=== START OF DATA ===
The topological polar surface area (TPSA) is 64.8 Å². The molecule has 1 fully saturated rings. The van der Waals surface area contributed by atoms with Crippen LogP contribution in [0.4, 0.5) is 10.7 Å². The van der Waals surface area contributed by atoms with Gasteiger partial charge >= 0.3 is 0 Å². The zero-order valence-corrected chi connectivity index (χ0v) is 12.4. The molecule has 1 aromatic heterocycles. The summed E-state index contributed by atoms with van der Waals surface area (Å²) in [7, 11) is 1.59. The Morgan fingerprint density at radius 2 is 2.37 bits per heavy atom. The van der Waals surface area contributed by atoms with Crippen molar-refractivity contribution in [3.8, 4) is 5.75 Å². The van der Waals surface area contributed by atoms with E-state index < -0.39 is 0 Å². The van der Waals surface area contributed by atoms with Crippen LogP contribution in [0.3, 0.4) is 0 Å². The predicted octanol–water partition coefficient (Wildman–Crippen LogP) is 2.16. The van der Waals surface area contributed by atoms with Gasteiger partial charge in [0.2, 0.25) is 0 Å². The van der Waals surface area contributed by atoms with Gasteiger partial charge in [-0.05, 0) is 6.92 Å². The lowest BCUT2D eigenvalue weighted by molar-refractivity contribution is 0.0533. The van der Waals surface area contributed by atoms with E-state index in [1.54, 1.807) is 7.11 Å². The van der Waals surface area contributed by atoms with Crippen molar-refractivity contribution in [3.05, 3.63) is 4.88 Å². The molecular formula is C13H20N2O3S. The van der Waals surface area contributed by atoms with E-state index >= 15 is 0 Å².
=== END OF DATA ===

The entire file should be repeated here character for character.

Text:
The topological polar surface area (TPSA) is 64.8 Å². The molecule has 1 fully saturated rings. The van der Waals surface area contributed by atoms with Crippen LogP contribution in [0.4, 0.5) is 10.7 Å². The van der Waals surface area contributed by atoms with Gasteiger partial charge >= 0.3 is 0 Å². The zero-order valence-corrected chi connectivity index (χ0v) is 12.4. The molecule has 1 aromatic heterocycles. The summed E-state index contributed by atoms with van der Waals surface area (Å²) in [7, 11) is 1.59. The Morgan fingerprint density at radius 2 is 2.37 bits per heavy atom. The van der Waals surface area contributed by atoms with Crippen molar-refractivity contribution in [3.8, 4) is 5.75 Å². The van der Waals surface area contributed by atoms with E-state index < -0.39 is 0 Å². The van der Waals surface area contributed by atoms with Crippen LogP contribution in [0.3, 0.4) is 0 Å². The predicted octanol–water partition coefficient (Wildman–Crippen LogP) is 2.16. The van der Waals surface area contributed by atoms with Gasteiger partial charge in [0.2, 0.25) is 0 Å². The van der Waals surface area contributed by atoms with Gasteiger partial charge in [-0.05, 0) is 6.92 Å². The lowest BCUT2D eigenvalue weighted by molar-refractivity contribution is 0.0533. The van der Waals surface area contributed by atoms with E-state index in [1.54, 1.807) is 7.11 Å². The van der Waals surface area contributed by atoms with Crippen molar-refractivity contribution in [3.05, 3.63) is 4.88 Å². The molecular formula is C13H20N2O3S. The van der Waals surface area contributed by atoms with E-state index >= 15 is 0 Å².